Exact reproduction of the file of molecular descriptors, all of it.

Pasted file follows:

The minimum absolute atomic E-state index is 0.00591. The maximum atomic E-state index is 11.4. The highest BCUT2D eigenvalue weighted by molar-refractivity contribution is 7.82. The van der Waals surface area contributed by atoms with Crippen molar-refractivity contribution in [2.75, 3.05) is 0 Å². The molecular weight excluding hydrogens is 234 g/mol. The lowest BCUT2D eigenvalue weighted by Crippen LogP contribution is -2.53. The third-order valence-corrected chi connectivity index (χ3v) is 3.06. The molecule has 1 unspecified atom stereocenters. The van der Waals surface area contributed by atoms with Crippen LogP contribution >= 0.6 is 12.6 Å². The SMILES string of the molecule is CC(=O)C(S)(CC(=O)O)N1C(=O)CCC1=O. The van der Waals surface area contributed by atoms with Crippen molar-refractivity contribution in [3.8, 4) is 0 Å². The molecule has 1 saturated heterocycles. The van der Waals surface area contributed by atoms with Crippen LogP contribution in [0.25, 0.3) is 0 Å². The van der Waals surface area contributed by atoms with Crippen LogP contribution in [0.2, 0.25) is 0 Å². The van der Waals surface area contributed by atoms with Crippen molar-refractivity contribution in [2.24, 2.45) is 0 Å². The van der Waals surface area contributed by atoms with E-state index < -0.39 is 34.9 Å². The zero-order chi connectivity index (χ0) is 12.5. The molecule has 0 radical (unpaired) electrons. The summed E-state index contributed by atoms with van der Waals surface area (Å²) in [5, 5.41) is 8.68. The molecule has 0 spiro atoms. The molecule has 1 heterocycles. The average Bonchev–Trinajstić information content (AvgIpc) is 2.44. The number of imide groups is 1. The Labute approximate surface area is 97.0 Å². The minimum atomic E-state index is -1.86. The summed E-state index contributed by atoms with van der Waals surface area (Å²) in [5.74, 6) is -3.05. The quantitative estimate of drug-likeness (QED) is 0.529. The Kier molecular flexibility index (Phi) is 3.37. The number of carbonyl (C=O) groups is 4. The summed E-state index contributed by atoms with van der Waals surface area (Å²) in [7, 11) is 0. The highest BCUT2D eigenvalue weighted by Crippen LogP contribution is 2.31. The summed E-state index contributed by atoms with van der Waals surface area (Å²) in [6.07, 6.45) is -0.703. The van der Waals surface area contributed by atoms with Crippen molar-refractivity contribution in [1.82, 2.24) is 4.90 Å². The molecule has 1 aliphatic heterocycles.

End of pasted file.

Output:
The minimum absolute atomic E-state index is 0.00591. The maximum atomic E-state index is 11.4. The highest BCUT2D eigenvalue weighted by molar-refractivity contribution is 7.82. The van der Waals surface area contributed by atoms with Crippen molar-refractivity contribution in [2.75, 3.05) is 0 Å². The molecular weight excluding hydrogens is 234 g/mol. The lowest BCUT2D eigenvalue weighted by Crippen LogP contribution is -2.53. The third-order valence-corrected chi connectivity index (χ3v) is 3.06. The molecule has 1 unspecified atom stereocenters. The van der Waals surface area contributed by atoms with Crippen LogP contribution >= 0.6 is 12.6 Å². The SMILES string of the molecule is CC(=O)C(S)(CC(=O)O)N1C(=O)CCC1=O. The van der Waals surface area contributed by atoms with Crippen molar-refractivity contribution in [3.8, 4) is 0 Å². The molecule has 1 saturated heterocycles. The van der Waals surface area contributed by atoms with Crippen LogP contribution in [0.25, 0.3) is 0 Å². The van der Waals surface area contributed by atoms with Crippen LogP contribution in [0.2, 0.25) is 0 Å². The van der Waals surface area contributed by atoms with Crippen molar-refractivity contribution in [2.24, 2.45) is 0 Å². The van der Waals surface area contributed by atoms with E-state index < -0.39 is 34.9 Å². The zero-order chi connectivity index (χ0) is 12.5. The molecule has 0 radical (unpaired) electrons. The summed E-state index contributed by atoms with van der Waals surface area (Å²) in [5, 5.41) is 8.68. The molecule has 0 spiro atoms. The molecule has 1 heterocycles. The average Bonchev–Trinajstić information content (AvgIpc) is 2.44. The number of imide groups is 1. The Labute approximate surface area is 97.0 Å². The minimum atomic E-state index is -1.86. The summed E-state index contributed by atoms with van der Waals surface area (Å²) in [5.74, 6) is -3.05. The quantitative estimate of drug-likeness (QED) is 0.529. The Kier molecular flexibility index (Phi) is 3.37. The number of carbonyl (C=O) groups is 4. The summed E-state index contributed by atoms with van der Waals surface area (Å²) in [7, 11) is 0. The highest BCUT2D eigenvalue weighted by Crippen LogP contribution is 2.31. The summed E-state index contributed by atoms with van der Waals surface area (Å²) in [6.07, 6.45) is -0.703. The van der Waals surface area contributed by atoms with Crippen molar-refractivity contribution in [1.82, 2.24) is 4.90 Å². The molecule has 1 aliphatic heterocycles.